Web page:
This beautiful stove-plant, which ought to be in every collection, is a native of New Caledonia. The leaves are about 3 inches in length and 2 in breadth, ovate, acute at the apex, and finely variegated with green, pink, and white. The flowers are scarlet, and shaped like those of an Abutilon. There are few plants more deserving of cultivation than this Hibiscus; not only are the leaves beautiful, but when the plant is in flower it is really magnificent. It will strike at any season, provided there is a propagating-pit at command. The cuttings should be taken off about 4 or 5 inches in length, prepared in the usual way, and inserted in pots or pans in silver sand, plunged in a gentle bottom-heat, attended to in watering, and kept shaded until they strike, which is generally in about a fortnight. As soon as they are well rooted they should be potted into pots 2 1/2 inches in diameter, in a mixture of half loam, half peat, with a little charcoal and a dash of silver sand to keep the compost open. They should then be shaded from bright sun until they have taken with their shift; afterwards they should be kept near the glass, in the full blaze of the sun, and liberally supplied with water.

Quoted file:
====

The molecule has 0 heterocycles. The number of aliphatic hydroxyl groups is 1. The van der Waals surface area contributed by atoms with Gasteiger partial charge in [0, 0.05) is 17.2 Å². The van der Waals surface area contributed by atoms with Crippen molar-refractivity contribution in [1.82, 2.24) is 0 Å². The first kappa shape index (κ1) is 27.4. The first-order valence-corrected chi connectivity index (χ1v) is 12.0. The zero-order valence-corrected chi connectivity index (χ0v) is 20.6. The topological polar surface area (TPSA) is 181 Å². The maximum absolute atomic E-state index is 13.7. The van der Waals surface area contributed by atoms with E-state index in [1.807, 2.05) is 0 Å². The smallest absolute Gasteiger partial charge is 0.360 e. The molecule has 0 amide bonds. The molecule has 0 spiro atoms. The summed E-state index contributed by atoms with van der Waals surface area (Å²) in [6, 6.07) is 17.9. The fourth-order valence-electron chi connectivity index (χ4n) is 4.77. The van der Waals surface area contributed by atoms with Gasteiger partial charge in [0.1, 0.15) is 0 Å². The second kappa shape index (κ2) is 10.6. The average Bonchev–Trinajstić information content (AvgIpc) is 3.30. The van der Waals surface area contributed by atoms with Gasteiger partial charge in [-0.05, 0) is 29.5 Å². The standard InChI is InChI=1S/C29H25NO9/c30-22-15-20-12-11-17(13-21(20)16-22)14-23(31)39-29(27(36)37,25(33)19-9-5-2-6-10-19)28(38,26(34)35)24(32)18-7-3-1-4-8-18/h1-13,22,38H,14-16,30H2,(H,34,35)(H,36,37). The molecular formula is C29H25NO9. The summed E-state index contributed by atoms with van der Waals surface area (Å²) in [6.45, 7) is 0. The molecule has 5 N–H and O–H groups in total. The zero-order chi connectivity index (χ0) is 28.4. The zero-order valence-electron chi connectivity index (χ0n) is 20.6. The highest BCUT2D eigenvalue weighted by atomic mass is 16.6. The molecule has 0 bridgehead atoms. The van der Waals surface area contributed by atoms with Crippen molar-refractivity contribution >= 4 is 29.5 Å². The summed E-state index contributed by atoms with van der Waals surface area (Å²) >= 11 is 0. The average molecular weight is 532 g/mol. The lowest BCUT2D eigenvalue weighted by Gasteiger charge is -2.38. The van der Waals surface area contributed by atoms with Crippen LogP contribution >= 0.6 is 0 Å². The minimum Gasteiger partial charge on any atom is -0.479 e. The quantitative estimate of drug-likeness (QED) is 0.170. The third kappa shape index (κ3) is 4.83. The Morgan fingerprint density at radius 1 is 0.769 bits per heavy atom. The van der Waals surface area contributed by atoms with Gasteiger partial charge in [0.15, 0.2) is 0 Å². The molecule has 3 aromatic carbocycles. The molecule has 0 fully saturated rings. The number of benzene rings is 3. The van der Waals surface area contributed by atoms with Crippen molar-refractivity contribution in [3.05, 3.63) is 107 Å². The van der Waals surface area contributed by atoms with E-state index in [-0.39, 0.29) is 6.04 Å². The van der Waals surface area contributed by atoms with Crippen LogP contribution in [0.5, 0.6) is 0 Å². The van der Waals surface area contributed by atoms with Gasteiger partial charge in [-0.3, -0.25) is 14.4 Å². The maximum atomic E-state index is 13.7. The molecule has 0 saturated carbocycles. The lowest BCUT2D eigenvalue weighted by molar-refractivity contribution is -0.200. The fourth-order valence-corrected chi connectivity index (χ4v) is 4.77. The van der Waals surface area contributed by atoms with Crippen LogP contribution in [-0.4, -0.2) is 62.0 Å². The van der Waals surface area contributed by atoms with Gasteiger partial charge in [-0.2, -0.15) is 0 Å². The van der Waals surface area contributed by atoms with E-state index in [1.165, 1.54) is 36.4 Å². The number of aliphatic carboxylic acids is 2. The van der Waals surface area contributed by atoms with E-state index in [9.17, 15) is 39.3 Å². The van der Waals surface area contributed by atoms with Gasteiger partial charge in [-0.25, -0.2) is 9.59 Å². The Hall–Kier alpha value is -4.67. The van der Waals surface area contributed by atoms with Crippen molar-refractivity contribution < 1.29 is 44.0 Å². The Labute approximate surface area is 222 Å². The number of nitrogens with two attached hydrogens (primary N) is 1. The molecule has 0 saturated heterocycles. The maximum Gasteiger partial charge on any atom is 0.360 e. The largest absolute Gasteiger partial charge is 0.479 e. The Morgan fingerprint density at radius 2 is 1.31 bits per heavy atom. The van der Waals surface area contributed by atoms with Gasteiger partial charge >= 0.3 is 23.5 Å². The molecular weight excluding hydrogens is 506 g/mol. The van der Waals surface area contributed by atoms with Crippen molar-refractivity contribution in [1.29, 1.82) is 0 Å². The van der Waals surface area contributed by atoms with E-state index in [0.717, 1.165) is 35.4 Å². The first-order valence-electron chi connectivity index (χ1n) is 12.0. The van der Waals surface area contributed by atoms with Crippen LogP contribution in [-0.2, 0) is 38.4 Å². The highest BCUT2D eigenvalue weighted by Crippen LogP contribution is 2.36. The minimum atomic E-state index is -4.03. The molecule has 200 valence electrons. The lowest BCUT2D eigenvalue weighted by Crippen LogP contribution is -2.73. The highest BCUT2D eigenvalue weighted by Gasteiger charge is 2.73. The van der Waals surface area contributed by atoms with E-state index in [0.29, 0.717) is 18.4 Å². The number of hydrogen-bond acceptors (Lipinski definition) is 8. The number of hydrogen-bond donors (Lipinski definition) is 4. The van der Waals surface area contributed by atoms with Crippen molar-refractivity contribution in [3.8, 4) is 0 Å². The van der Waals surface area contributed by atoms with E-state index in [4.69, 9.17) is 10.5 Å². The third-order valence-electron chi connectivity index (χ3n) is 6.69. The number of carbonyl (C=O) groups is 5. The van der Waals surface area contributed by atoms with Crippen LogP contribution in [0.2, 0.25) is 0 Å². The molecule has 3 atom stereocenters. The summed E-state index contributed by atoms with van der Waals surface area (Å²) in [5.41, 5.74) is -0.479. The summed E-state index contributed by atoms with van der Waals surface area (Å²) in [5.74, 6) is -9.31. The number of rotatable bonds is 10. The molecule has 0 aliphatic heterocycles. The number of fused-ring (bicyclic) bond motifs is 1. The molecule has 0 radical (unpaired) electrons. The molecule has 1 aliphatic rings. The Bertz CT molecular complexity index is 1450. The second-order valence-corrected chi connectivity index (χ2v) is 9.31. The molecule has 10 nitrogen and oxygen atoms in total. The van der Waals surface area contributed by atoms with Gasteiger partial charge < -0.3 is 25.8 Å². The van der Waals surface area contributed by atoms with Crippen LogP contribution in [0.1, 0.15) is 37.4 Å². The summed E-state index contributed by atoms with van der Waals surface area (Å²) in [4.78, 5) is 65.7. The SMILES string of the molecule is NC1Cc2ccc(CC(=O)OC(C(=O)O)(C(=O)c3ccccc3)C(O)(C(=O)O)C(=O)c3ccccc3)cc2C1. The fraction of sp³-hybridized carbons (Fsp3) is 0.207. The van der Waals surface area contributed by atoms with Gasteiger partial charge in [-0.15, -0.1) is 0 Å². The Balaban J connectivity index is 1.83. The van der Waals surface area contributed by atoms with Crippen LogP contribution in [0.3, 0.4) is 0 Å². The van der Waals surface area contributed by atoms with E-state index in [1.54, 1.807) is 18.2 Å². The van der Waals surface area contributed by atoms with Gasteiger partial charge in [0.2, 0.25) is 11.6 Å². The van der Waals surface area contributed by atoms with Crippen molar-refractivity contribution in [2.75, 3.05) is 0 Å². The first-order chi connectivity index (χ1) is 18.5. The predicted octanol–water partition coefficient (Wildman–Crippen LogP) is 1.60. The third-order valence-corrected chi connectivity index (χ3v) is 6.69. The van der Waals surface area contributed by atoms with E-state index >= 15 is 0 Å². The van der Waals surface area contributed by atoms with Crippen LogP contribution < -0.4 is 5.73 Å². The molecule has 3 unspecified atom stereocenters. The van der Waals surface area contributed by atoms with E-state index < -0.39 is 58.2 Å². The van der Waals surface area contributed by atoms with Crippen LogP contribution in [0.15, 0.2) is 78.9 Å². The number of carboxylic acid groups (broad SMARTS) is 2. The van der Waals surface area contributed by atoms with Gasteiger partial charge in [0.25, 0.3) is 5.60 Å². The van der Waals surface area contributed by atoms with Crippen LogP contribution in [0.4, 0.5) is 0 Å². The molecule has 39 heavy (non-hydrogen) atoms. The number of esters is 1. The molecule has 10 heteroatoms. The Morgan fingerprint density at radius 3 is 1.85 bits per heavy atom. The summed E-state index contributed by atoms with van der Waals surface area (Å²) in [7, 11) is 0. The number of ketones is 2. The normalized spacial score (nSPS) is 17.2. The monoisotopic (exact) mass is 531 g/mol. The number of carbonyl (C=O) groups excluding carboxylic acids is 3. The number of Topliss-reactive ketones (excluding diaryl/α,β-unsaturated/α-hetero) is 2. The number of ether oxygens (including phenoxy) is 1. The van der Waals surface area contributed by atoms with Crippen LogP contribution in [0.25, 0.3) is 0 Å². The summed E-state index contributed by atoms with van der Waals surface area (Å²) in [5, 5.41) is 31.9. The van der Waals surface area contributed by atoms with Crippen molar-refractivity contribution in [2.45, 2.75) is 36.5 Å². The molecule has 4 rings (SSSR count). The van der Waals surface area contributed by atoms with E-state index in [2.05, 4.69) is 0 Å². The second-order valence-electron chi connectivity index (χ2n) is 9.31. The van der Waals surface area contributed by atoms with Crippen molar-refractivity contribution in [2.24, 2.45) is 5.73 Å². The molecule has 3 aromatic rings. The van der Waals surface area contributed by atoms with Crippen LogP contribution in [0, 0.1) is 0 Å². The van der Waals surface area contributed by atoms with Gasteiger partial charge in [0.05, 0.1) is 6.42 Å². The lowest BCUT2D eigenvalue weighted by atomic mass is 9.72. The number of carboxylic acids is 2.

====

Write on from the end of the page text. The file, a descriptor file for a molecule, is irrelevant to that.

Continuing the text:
When their balls are well matted with roots, their next shift should be into pots 4 or 5 inches in diameter, the same compost being used as previously recommended, with a little well-decomposed cow-manure added.

Always attend to shifting as the plants require it; but this must not be overdone, or the leaves will be apt to lose their fine variegation. If nice busby plants are wanted, pinching must be attended to; but cuttings struck in February or March, and grown on without stopping, make nice table plants by September. Grower.